The African genome is the most genetically diverse in the world. However, until now, the global scientific community has largely ignored the rich diversity and ancestry of the continent’s DNA, which currently makes up only 2% of the global genetic database. What does this mean in reality? Global pharmaceutical companies are more frequently using genomic and phenotypic DNA research to build personalized drugs. Yet without any clear understanding or sequencing of African DNA, this will essentially leave an entire continent [and its Diaspora] without access to revolutionary new drugs. This makes genetic mapping of African DNA a pressing need.
This is the challenge which 54gene, an African genomics company that launched in January 2019, sought to tackle when its founder, Dr. Abasi Ene-Obong, left his role as a management consultant in the pharmaceutical sector, to move back to Nigeria to build Africa’s first biobank.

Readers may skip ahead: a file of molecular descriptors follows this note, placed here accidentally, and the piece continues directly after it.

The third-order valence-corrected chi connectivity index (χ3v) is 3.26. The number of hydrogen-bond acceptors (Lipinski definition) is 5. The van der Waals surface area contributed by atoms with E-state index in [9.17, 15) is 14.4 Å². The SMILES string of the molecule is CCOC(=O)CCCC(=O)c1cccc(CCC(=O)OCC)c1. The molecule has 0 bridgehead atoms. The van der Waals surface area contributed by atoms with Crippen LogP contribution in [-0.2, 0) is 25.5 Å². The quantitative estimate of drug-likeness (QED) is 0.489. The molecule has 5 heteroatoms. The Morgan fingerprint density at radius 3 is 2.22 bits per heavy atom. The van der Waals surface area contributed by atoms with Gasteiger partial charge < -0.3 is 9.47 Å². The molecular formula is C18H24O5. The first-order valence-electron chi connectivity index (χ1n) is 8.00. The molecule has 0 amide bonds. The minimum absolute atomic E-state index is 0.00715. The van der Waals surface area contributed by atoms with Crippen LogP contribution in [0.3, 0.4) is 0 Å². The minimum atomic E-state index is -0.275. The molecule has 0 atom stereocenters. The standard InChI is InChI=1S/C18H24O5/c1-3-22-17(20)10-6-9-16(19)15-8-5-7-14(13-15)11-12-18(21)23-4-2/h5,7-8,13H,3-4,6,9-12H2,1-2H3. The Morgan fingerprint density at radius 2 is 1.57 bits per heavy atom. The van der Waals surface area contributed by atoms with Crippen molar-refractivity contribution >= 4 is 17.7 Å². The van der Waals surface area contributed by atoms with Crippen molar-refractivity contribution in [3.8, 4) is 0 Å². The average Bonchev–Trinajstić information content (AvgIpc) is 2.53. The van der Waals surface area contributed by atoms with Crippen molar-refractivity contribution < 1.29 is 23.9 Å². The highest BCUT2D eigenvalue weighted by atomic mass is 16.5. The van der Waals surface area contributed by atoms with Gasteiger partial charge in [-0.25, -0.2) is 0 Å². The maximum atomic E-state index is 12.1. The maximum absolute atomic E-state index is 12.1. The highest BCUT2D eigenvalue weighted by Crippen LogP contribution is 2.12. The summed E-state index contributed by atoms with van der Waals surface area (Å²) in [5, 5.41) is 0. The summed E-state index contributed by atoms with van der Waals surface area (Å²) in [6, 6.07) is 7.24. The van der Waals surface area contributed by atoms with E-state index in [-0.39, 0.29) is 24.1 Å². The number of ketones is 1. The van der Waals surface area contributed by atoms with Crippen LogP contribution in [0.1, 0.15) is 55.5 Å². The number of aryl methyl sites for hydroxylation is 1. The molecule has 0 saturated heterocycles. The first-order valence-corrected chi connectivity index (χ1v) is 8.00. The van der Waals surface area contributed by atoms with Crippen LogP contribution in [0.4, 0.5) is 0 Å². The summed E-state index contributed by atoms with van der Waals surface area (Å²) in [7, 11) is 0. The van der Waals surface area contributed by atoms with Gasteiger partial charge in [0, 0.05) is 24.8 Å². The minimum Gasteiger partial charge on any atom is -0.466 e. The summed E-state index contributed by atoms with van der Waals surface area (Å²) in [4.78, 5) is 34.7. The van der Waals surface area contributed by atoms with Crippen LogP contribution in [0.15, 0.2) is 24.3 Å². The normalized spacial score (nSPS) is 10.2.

No mean feat, when you consider that Ene-Obong and his team are starting from the very beginning; there are no blueprints for this market on the continent. However, having completed stints at the prestigious US-based technology accelerator, Y Combinator, and having also graduated from the recently concluded Google Launchpad Africa accelerator program, 54gene have captured the imaginations of some highly influential international investors.
Looking to radically disrupt the $100bn global pharmaceutical industry, at the beginning of July 2019, they announced a $4.5mn seed round from Y Combinator, Fifty Years, Better Ventures and KdT Ventures, which marks the biggest seed round for a Nigerian healthtech startup.
We spoke to this enigmatic doctor-turned-entrepreneur to get an insight into 54gene and the dynamics of the African health tech sector: